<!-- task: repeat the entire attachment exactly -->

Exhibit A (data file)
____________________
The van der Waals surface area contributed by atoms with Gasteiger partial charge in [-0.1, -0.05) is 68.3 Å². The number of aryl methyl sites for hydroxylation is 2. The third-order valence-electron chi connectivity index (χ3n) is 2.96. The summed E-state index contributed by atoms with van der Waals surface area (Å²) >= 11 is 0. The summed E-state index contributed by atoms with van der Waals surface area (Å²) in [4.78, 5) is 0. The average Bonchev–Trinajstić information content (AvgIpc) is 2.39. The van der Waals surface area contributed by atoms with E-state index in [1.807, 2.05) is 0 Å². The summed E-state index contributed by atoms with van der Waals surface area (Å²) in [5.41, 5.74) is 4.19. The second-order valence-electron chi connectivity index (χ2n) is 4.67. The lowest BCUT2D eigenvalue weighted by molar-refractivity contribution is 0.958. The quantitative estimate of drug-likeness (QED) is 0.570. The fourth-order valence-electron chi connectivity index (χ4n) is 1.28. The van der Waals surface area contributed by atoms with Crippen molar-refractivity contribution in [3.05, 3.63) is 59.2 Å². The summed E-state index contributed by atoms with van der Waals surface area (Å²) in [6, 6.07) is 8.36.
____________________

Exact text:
The van der Waals surface area contributed by atoms with Gasteiger partial charge in [-0.1, -0.05) is 68.3 Å². The number of aryl methyl sites for hydroxylation is 2. The third-order valence-electron chi connectivity index (χ3n) is 2.96. The summed E-state index contributed by atoms with van der Waals surface area (Å²) >= 11 is 0. The summed E-state index contributed by atoms with van der Waals surface area (Å²) in [4.78, 5) is 0. The average Bonchev–Trinajstić information content (AvgIpc) is 2.39. The van der Waals surface area contributed by atoms with E-state index in [1.807, 2.05) is 0 Å². The summed E-state index contributed by atoms with van der Waals surface area (Å²) in [5.41, 5.74) is 4.19. The second-order valence-electron chi connectivity index (χ2n) is 4.67. The lowest BCUT2D eigenvalue weighted by molar-refractivity contribution is 0.958. The quantitative estimate of drug-likeness (QED) is 0.570. The fourth-order valence-electron chi connectivity index (χ4n) is 1.28. The van der Waals surface area contributed by atoms with Crippen molar-refractivity contribution in [3.05, 3.63) is 59.2 Å². The summed E-state index contributed by atoms with van der Waals surface area (Å²) in [6, 6.07) is 8.36.